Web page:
It can be a bit strange how some really beautiful places end up having rather gruesome names. The region around Blood Mountain on the Appalachian Trail in North Georgia is a prime example. Lying on the border of Lumpkin and Union counties, the peak of the mountain is one of the most visited spots on the AT in the state. At 4,458 feet of elevation, Blood Mountain is the highest point on the legendary trail in Georgia.
A quick check of a map reveals the mountain is surrounded by Slaughter Creek, Slaughter Gap and Slaughter Mountain. So what’s the basis of this blood and slaughter frenzy in place names?
All these monikers relate back to a 16th century battle between Native American tribes that supposedly occurred here. One version names the adversaries as the Cherokees and Creeks, with a Cherokee victory sealing their claim to the Georgia mountains. Unfortunately, with no written history from the period, that remains just one line of conjecture.
As for the heavy visitation today, the view from the top of Blood Mountain explains that phenomenon. The rock overlook facing south presents a spectacular panorama. But, many folks also make the trek to the top of the mountain to see the Blood Mountain That structure is listed on the National Registry of Historic Places.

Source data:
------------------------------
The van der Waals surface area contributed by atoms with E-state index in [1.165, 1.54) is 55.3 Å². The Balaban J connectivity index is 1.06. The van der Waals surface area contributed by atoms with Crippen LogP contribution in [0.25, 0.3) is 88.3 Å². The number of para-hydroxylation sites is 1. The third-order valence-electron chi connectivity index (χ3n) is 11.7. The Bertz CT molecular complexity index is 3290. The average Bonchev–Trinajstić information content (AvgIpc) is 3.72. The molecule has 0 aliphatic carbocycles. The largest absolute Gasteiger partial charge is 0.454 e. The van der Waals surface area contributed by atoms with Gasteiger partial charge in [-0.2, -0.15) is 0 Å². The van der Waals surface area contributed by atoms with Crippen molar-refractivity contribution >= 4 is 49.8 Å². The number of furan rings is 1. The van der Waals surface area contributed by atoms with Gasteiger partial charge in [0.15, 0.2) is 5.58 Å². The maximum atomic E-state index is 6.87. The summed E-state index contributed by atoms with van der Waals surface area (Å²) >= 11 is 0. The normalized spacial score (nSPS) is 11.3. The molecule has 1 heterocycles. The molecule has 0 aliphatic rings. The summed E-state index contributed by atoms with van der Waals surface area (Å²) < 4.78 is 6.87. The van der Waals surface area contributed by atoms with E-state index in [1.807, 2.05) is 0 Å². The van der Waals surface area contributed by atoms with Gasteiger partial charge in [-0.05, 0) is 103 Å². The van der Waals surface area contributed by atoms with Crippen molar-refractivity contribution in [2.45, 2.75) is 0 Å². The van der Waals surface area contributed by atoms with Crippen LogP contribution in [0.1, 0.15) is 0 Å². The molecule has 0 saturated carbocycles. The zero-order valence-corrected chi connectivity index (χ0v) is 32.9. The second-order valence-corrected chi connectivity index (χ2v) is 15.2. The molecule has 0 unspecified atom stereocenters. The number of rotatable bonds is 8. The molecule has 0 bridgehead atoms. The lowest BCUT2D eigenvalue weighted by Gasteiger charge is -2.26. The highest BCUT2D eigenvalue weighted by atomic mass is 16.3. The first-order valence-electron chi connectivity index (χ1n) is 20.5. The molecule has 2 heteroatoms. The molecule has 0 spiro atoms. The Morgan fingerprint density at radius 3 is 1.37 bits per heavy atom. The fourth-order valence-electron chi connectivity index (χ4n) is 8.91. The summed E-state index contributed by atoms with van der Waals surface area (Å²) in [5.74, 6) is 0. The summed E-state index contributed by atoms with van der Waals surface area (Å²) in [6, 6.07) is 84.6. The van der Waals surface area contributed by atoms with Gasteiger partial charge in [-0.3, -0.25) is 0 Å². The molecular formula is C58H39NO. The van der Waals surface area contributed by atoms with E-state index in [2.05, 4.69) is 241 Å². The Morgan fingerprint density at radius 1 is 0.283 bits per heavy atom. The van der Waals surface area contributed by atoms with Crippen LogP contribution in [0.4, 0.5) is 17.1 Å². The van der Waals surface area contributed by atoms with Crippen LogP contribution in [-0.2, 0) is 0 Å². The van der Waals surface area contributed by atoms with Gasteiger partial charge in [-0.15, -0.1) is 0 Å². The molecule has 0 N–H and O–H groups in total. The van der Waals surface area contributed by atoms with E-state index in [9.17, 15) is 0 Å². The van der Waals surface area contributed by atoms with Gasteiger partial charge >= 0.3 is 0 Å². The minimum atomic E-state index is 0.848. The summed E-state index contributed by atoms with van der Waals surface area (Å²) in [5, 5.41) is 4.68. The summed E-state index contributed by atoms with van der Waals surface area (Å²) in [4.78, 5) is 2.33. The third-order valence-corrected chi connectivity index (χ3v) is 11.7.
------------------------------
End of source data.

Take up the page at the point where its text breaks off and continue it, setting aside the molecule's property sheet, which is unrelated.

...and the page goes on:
Constructed by the Civilian Conservation Corps in 1934, the stone building is an iconic symbol of the AT in Georgia. The Georgia Appalachian Trail Club now maintains the two-room structure. While backpackers still use the shelter for over night stays, other hikers just want to add seeing it to their “bucket list” of places visited.
Getting to the top of Blood Mountain is no easy task. The eastern approach is from the Walisi-Yi Interpretive Center on U.S. Highway 19/129 in Neels Gap. This steep, 2-mile hike climbs 1,800 feet through a number of switchbacks.
The other approach from the west begins at Lake Winfield Scott Recreation Area. This trek follows the Slaughter Creek Trail to a junction with the AT and then on to the top of the mountain. This is an easier hike, but also longer at 4.1 miles. The trail runs through both the Chattahoochee National Forest and the Blood Mountain Wilderness Area.